House GOP calls for reform of Medicaid; A1
Daily Staff Writer
The buzz in Richmond might be about transportation, but Republicans in the House of Delegates want to spend some time in the 2006 session talking about Medicaid reform.
Medicaid spending is a huge part of the state’s bottom line — 14 percent of the general fund budget, according to documents compiled for the Senate Finance Committee.
That’s one reason the GOP caucus intends to push reform legislation next year, said Del. Clay Athey, R-Front Royal, the chairman of the House Republican Policy Committee.
Athey announced a short list of legislative priorities for the 2006 session late Monday.
“We will focus on holding the line on taxes, protecting private property rights and controlling budget growth,” he said.
One way Republicans intend to do that is through Medicaid, the federal-state program designed to provide health insurance to the poor.
The GOP caucus will work to reform “this often abused government program … by retooling it and empowering recipients with more direct knowledge, opportunities and control with Medicaid Health Savings Accounts,” Athey said.
Virginia is in better shape than some other states, however, with single-digit cost growth rates over this biennium, 7.1 percent in fiscal 2005 and on track for a growth rate of 3.8 percent in fiscal 2006, according to figures from the House of Delegates.
Still, that represents a forecast increase of more than $500 million in the next two-year budget over 2004-06.
If that pace continues, the program will eat up 40 percent of the entire state budget by 2025, Athey said.
Virginia has already tried some Medicaid reform with success.
The commonwealth implemented a “preferred drug list” for Medicaid prescriptions in 2004. That effort to steer patients toward lower cost medications and other pharmacy efforts has saved taxpayers $35 million in fiscal 2005 alone, according to a report by the Department of Medical Assistance Services released last month.
The GOP hasn’t yet gone into detail about how its version of savings accounts would work, but both Florida and South Carolina are taking a private-enterprise, savings-account approach to the problem of rapidly growing Medicaid bills.
Gov. Mark Sanford, R-S.C., has submitted a plan for federal approval that, at its most basic level, would give Medicaid recipients a “savings account” with a set amount of cash each year.
Enrollees could then use that money to buy medical coverage under a state-approved plan, or to pay for health insurance through their employers.
Another option would allow some to purchase only “catastrophic” coverage and use the balance of their accounts to pay for services directly.
One of South Carolina’s major goals with the plan is to get people out of the emergency room for primary care.
“When you have Medicaid patients visiting the emergency room 66 percent more often than other South Carolinians, coupled with a program that’s on pace to consume almost 20 percent of the state budget,” Sanford said earlier this month, “it’s clear real reform is needed to make sure this program grows at a sustainable rate so that people get the care they need.”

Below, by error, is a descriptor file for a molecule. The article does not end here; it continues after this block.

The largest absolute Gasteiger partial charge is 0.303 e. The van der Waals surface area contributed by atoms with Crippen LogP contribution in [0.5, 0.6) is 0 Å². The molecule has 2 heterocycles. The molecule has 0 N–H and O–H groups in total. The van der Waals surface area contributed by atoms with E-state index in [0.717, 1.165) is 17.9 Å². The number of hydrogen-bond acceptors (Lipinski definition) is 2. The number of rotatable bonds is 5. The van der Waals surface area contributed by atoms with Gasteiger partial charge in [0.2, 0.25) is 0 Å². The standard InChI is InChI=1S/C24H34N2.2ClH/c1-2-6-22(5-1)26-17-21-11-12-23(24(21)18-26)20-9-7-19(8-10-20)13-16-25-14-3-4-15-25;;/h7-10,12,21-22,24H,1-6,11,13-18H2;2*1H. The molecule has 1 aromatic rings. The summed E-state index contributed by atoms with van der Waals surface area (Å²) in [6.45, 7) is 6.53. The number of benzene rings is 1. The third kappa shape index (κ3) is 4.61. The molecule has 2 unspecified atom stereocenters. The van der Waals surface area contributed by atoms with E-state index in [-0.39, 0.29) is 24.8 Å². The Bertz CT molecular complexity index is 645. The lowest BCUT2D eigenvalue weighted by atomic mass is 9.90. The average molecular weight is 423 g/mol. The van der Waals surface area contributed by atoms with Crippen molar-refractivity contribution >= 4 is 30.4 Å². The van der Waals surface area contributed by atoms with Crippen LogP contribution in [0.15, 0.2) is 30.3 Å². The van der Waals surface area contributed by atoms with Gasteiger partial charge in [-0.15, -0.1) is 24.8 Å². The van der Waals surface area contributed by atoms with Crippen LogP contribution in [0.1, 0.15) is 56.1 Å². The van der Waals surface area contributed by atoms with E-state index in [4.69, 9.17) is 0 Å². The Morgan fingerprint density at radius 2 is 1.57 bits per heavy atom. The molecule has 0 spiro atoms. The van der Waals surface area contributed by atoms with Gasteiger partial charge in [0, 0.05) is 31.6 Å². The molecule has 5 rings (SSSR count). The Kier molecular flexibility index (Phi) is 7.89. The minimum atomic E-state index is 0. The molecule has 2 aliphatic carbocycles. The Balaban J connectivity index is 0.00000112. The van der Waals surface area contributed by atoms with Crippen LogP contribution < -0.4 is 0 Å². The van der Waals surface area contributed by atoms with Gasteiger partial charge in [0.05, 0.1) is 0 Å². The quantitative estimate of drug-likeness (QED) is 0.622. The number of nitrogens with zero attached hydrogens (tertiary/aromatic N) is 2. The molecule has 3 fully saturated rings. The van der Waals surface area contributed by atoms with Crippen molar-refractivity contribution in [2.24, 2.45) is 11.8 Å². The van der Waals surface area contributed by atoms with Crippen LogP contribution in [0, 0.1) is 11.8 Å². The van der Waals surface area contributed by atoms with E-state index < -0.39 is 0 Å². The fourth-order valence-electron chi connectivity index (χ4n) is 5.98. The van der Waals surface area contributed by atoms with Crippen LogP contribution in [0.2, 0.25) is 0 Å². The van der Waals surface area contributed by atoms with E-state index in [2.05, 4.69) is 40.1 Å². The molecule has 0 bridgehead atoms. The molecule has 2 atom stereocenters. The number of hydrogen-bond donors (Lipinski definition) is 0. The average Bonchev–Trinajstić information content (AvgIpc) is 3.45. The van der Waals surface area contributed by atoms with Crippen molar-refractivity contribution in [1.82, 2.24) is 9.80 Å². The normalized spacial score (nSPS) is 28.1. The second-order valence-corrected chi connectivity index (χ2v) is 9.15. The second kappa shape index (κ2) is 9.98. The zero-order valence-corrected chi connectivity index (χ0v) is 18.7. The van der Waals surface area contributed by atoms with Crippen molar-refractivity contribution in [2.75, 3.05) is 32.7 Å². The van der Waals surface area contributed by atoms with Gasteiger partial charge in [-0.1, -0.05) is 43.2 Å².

Cost control is another major goal of the effort. Budget officials say increasing Medicaid costs will eat 47 percent of all new revenue in the state budget in 2007, taking all of it and then some by 2010.
South Carolina applied for federal permission to implement the plan last month.
But it’s not the first state south of the Mason-Dixon line to try Medicaid reform.
In 1994, Tennessee officials started TennCare, an effort to bring down costs by allowing private insurance companies to provide competing insurance plans for Medicaid patients, with the state picking up the bill.
Cost savings wrought by competition among private firms would be used to expand the program to lower-income residents without insurance who weren’t eligible for standard Medicaid and the “uninsurable,” those with chronic medical conditions that couldn’t be covered any other way.
It didn’t work out quite the way backers thought it would.
A rash of lawsuits over access to benefits, prescription drugs and fraud — or mismanagement by the state government, depending on who answers the question — kept the program from realizing any real savings.
Just more than a year ago, Tennessee Democratic Gov. Phil Bredesen announced that more than 400,000 people would be dropped from the program to contain rapidly growing costs. That number was later revised downward to more than 100,000.
At its height, the program covered almost one out of every four people in the state, each of whom got an average of 30 prescriptions filled per year.
Bredesen laid the blame for the “meat ax” approach to reform at the feet of those suing the state.
“The reason that these lawsuits and consent decrees have taken on such importance is that many of their provisions specifically gut our ability to use the management techniques — such as prior authorization — that other states and commercial plans today routinely use to control costs and frankly improve care,” Bredesen said at the time.
The Virginia General Assembly convenes in January.